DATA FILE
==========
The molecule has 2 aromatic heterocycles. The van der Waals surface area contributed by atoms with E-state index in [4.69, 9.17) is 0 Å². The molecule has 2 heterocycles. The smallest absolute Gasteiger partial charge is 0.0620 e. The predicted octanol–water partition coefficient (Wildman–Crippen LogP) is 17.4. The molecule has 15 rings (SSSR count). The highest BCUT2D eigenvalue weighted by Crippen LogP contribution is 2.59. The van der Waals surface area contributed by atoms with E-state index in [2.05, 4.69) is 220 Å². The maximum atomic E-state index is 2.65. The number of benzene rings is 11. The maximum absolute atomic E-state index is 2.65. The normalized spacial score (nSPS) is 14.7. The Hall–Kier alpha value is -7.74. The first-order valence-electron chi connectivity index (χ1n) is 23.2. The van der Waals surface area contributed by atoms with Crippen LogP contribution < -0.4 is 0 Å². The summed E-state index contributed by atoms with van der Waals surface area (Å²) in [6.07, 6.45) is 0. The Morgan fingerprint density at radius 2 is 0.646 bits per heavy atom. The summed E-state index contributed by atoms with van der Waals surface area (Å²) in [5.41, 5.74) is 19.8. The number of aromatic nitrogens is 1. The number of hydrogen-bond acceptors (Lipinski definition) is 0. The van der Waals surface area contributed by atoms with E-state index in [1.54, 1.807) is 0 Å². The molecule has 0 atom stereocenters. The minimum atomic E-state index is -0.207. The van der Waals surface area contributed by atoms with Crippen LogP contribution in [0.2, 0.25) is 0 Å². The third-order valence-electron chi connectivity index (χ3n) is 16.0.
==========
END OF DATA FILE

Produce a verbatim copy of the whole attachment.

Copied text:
The molecule has 2 aromatic heterocycles. The van der Waals surface area contributed by atoms with E-state index in [4.69, 9.17) is 0 Å². The molecule has 2 heterocycles. The smallest absolute Gasteiger partial charge is 0.0620 e. The predicted octanol–water partition coefficient (Wildman–Crippen LogP) is 17.4. The molecule has 15 rings (SSSR count). The highest BCUT2D eigenvalue weighted by Crippen LogP contribution is 2.59. The van der Waals surface area contributed by atoms with E-state index in [2.05, 4.69) is 220 Å². The maximum atomic E-state index is 2.65. The number of benzene rings is 11. The maximum absolute atomic E-state index is 2.65. The normalized spacial score (nSPS) is 14.7. The Hall–Kier alpha value is -7.74. The first-order valence-electron chi connectivity index (χ1n) is 23.2. The van der Waals surface area contributed by atoms with Crippen LogP contribution < -0.4 is 0 Å². The summed E-state index contributed by atoms with van der Waals surface area (Å²) in [6.07, 6.45) is 0. The Morgan fingerprint density at radius 2 is 0.646 bits per heavy atom. The summed E-state index contributed by atoms with van der Waals surface area (Å²) in [5.41, 5.74) is 19.8. The number of aromatic nitrogens is 1. The number of hydrogen-bond acceptors (Lipinski definition) is 0. The van der Waals surface area contributed by atoms with E-state index in [1.54, 1.807) is 0 Å². The molecule has 0 atom stereocenters. The minimum atomic E-state index is -0.207. The van der Waals surface area contributed by atoms with Crippen LogP contribution in [0.2, 0.25) is 0 Å². The third-order valence-electron chi connectivity index (χ3n) is 16.0.